Since its founding by English settlers, Hartford has been one of New England's most populous cities. Over the nearly four centuries of Hartford's existence, millions of people have lived and died here and, in most cases, their earthly remains were buried under six or so feet of dirt. Do the math. Where did all those corpses go? Since crematoria did not appear until the 1870s — and, then, only in Protestant communities — all those bodies had to go somewhere. Burying grounds, graveyards, cemeteries…call them what you will, they now dot Hartford's, and New England's, landscape like silos in Kansas, so much so that we possibly take them for granted and, in some cases, allow them to fall into tragic disrepair.
The oldest of Hartford's places of rest is the aptly named Ancient Burying Ground (established 1640), located diagonally across the street from the Wadsworth Atheneum behind equally ancient Center Church (est. 1632; current building ca. 1807) within a bone's throw of Bushnell Park. Though now squeezed onto a 4-acre parcel, the burying ground once covered a much larger area, across what is now Gold Street to Pearl and Lewis streets (the Gold Building, in fact, sits on former burial ground). It's the oldest historic site in Hartford and the only one that has survived from the 1600s.
The gravestones here are exceptionally well preserved, considering that some date to the 1600s (some are replacement stones); the earliest belongs to Timothy Stanley, who died in 1648. Historians estimate that 6,000 men, women and children were buried here but only 415 markers stand today, which means that thousands of the residents here were simply placed, cheek by jowl, in graves without markers simply because their families could not afford a stone worker's fee. If you died during Hartford's earliest years, chances were good you were buried here.
Few notables are buried here, but those who've helped preserve the site include the redoubtable Daniel Wadsworth (as in Atheneum) whose father is buried here. After Wadsworth led an effort to include a brownstone-covered obelisk listing the names of the first European settlers of Hartford, the Ruth Wyllys Chapter of the DAR took over and continue to keep it in good shape. The Ancient Burying Ground Association Inc. was formed in 1985 to preserve the grounds and gravestones; because of their efforts, visitors are treated to some fine examples of early gravestone carving featuring angel wings, weeping willows and death's heads. Goth alert: The gravestone for Phenias Willson is one of the earliest in the state to feature a skull. Gravestone rubbings are prohibited here, as they should be at all cemeteries.
The gates are open daily from roughly 10 a.m. to 4 p.m. The entry gate, off Gold Street, was donated by the descendants of John Haynes (1594-1654), buried here. Haynes, one plaque informs us, was "one of three illustrious Framers of the first written Constitution creating a government upon which were based the principles of American Constitutional liberty." He was an early governor of Massachusetts Bay Colony and the first governor of the Connecticut colony. Just inside the gate you will find an alphabetical listing of inscriptions and markers to be found here. One is advised not to try to scale the imposing wrought-iron fence, designed by McKim, Meade and White, lest you join the residents inside. For more dirt, visit theancientburyingground.org.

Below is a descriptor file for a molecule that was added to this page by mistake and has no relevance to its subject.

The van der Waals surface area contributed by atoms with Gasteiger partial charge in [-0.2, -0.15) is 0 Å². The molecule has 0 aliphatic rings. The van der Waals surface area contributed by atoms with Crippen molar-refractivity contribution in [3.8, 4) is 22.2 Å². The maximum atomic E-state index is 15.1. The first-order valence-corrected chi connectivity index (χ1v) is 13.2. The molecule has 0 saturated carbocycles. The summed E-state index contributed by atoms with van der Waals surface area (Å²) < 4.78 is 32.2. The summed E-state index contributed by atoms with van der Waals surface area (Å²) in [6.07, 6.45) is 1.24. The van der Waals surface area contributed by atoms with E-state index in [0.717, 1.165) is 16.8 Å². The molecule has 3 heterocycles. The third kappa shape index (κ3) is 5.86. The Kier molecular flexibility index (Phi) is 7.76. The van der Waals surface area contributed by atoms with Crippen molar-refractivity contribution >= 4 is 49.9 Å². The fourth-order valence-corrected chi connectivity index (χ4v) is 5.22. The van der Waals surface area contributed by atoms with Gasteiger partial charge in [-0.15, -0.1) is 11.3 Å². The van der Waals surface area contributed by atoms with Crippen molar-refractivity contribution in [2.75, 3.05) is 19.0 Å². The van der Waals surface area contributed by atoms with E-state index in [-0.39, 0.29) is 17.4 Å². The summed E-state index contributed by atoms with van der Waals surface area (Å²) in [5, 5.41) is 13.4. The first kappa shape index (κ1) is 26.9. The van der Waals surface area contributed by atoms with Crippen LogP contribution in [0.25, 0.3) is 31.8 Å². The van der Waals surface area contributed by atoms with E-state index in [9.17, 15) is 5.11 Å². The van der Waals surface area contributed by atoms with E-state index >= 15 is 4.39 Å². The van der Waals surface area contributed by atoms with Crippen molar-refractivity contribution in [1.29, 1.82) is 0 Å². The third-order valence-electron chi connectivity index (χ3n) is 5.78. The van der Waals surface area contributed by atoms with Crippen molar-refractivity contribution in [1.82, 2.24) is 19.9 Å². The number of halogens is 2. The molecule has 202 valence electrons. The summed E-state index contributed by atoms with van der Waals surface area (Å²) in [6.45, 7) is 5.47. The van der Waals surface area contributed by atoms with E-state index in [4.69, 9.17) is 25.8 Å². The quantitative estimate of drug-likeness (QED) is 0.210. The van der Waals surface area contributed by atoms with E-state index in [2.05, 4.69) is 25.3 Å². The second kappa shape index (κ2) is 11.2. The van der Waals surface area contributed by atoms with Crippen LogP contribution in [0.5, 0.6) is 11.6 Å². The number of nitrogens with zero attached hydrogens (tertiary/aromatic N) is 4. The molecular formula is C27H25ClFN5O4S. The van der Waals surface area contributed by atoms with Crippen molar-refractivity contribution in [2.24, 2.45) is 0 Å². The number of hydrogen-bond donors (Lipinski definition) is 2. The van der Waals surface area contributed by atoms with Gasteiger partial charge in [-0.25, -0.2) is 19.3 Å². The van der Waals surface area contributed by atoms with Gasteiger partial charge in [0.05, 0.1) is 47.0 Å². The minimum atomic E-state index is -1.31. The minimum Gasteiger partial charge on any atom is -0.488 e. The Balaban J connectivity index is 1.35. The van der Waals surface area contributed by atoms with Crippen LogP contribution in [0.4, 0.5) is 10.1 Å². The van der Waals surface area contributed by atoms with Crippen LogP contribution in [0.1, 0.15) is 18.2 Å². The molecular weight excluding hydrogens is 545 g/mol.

The second-oldest graveyard in Hartford is Old South Burying Ground, on Maple Avenue at Benton Street. Essentially, when they ran out of room at the Ancient Burying Ground, bodies were interred here, and the gravestones chart the next phase of the city's history. A former apple orchard, the city bought the land in 1801 and opened it to the dead of "south of the river folks." More than 100 bodies were moved to construct Benton Street. Efforts to restore many of the damaged headstones and clear the overgrowth have met with more success in recent years.
Following on the heels of Old South, the Old North Burying Ground (aka Old North Cemetery), at Main and Mather streets, was established in 1807. The names of Hartford (and New England) founding families leap out at you as you walk among the ruins or drive the rock pathway that circumnavigates the 17-acre site: Seymour, Goodwin, Pease, Wadsworth, Eaton, Morgan, Edwards, Miller, Bradley, Burr, Upson, Bigelow, Winship, Whittlesey, Hubbard, Hamilton, Adams, Perkins, Niles, Mather, Tuttle, Colt, Belden, Moody, Ward, Goodrich, etc.
Nathan Morgan, for example, was the quintessential Yankee. He was "born at Groton, Conn. on October 10, 1786" and "having fulfilled the duties of a worthy and faithful citizen, an active and upright merchant, a most kind and generous relative, a humble and conscientious Christian, closed his mortal course at Hartford January 21, 1837, aged 50." Nearby is Eli Todd, M.D., "First physician to the Connecticut Retreat for the Insane. Deeply sensible of his important services in originating and establishing that institution and, by a successful practice, elevating its character high in public estimation." And so on.
The Old North Burying Ground should be one of Hartford's top attractions, containing the remains of some of the city's most famous residents, but is instead the equivalent of a former drive-in movie theater where the feature film all day, every day, is a post Apocalyptic George Romero flick. A few smudged weeping willow patterns can be seen on some of the earliest sandstone markers, but they only make you feel like weeping when you fully process the horrid condition of the cemetery itself. Gravestones have fallen and are left to further disintegrate and be covered by ferns and poison ivy. Not much can be done to save the stones that have broken apart but so many others could be saved with timely intervention. Right now, groundhogs seem to have the run of the place, popping up and then disappearing into holes beneath obelisks. A wobbly chain-link fence surrounds the entire site, though you can drive in the front gate on Main Street, the only entry and exit point in the cemetery.